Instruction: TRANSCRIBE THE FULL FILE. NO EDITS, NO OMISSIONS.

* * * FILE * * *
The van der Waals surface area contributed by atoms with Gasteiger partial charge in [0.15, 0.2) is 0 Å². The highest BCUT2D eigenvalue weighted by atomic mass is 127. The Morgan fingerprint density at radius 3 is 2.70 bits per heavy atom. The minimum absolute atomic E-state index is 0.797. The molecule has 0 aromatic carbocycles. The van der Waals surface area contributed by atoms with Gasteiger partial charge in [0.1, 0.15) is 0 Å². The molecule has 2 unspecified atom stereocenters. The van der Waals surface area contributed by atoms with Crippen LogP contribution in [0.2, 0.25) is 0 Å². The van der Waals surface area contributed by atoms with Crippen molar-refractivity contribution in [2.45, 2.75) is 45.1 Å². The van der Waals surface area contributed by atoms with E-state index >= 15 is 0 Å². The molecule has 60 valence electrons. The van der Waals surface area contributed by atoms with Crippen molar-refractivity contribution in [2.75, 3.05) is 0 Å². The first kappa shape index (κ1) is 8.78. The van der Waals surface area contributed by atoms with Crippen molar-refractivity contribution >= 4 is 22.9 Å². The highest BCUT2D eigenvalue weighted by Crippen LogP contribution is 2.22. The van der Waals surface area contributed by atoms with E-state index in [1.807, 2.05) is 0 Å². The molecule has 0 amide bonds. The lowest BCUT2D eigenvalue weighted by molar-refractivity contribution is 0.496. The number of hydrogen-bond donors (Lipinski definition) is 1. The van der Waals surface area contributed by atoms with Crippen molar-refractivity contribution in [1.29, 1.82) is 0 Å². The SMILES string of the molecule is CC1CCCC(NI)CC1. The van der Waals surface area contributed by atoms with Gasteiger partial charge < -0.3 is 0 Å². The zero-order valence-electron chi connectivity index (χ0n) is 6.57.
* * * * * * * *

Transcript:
The van der Waals surface area contributed by atoms with Gasteiger partial charge in [0.15, 0.2) is 0 Å². The highest BCUT2D eigenvalue weighted by atomic mass is 127. The Morgan fingerprint density at radius 3 is 2.70 bits per heavy atom. The minimum absolute atomic E-state index is 0.797. The molecule has 0 aromatic carbocycles. The van der Waals surface area contributed by atoms with Gasteiger partial charge in [0.1, 0.15) is 0 Å². The molecule has 2 unspecified atom stereocenters. The van der Waals surface area contributed by atoms with Crippen LogP contribution in [0.2, 0.25) is 0 Å². The van der Waals surface area contributed by atoms with Crippen molar-refractivity contribution in [2.45, 2.75) is 45.1 Å². The van der Waals surface area contributed by atoms with E-state index >= 15 is 0 Å². The molecule has 60 valence electrons. The van der Waals surface area contributed by atoms with Crippen molar-refractivity contribution in [2.75, 3.05) is 0 Å². The first kappa shape index (κ1) is 8.78. The van der Waals surface area contributed by atoms with Crippen molar-refractivity contribution >= 4 is 22.9 Å². The highest BCUT2D eigenvalue weighted by Crippen LogP contribution is 2.22. The van der Waals surface area contributed by atoms with E-state index in [1.807, 2.05) is 0 Å². The molecule has 0 amide bonds. The lowest BCUT2D eigenvalue weighted by molar-refractivity contribution is 0.496. The number of hydrogen-bond donors (Lipinski definition) is 1. The van der Waals surface area contributed by atoms with Crippen molar-refractivity contribution in [1.29, 1.82) is 0 Å². The SMILES string of the molecule is CC1CCCC(NI)CC1. The van der Waals surface area contributed by atoms with Gasteiger partial charge < -0.3 is 0 Å². The zero-order valence-electron chi connectivity index (χ0n) is 6.57.